Digital Transformation Through Agile Delivery
IT Agility AbilityTM
Digital Transformation Through Agile Delivery
IT Agility AbilityTM

Passive vs Active: What type of candidate is the one to go for?

By . December 20, 2018
In recruitment, candidates fall into one out of two categories, passive candidates and active candidates. What are the differences between the two types and which one should employer focus on?


Passive Candidates

Passive candidate are those who are currently in employment and are content in their current role. They are not looking for a new job but if the right job is offered to them they may be interested. To attract passive candidates, employers will need to offer an incentive to them in some manner whether it is monetary or beneficial, passive candidates have to be persuaded to change from one employer to another.


Active Candidates

Active candidates are the polar opposite to passive candidate. These candidates are ‘actively’ looking for new position and opportunities where they can learn new skills and advance their career. As long as a new position can give a passive candidate new skills, passive candidate are happy to job hop with little persuasion.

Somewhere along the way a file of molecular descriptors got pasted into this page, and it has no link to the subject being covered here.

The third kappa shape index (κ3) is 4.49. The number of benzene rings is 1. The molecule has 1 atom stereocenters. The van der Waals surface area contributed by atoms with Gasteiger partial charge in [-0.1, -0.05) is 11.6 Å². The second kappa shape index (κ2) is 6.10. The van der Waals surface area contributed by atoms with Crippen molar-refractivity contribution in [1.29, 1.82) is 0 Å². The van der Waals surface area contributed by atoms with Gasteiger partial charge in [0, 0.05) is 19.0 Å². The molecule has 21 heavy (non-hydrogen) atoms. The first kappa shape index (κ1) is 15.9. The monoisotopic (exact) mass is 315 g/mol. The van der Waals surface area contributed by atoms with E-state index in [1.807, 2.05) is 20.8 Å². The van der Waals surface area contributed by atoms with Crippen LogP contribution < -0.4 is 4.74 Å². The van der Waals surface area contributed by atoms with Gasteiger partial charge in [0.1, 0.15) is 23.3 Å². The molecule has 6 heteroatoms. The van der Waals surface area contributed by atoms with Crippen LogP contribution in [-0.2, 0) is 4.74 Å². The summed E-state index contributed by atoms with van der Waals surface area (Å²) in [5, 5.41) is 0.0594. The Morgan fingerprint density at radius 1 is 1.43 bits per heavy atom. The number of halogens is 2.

In the past, passive candidate where highly sought after. They were seen to be skilled and happy in their current position and employers wanted candidates who are loyal to their company. Active candidates were seen as lower quality and motivationally suspect. Nowadays the demand for passive candidates has diminished.

At present employers are interested in the active candidate. The candidate who is highly skilled and keeping an ear open for new employment opportunities that may arise. As active candidates are more interested in new opportunities, recruiters are moving towards active candidates to fill roles.


Who should an employer choose?

It’s difficult to suggest what type of candidate an employer should choose. Both have their pros and con’s. Passive candidates possess the loyalty that employers want, knowing that passive candidates are in it for the long haul. Active candidates are motivated. They want to learn new skills and will go where new skills can be learned.

You can’t really pick a candidate depending on what category that they fall under and with millennials being the talk of the town, the passive-active argument may come to an end. As we know millennials stay in roles for shorter periods compared to previous generations and as time goes on more and more millennials are going to be in the workforce. In order to change the active nature of millennials it will be up to the employer to take action to try and stop the millennials from job hopping.

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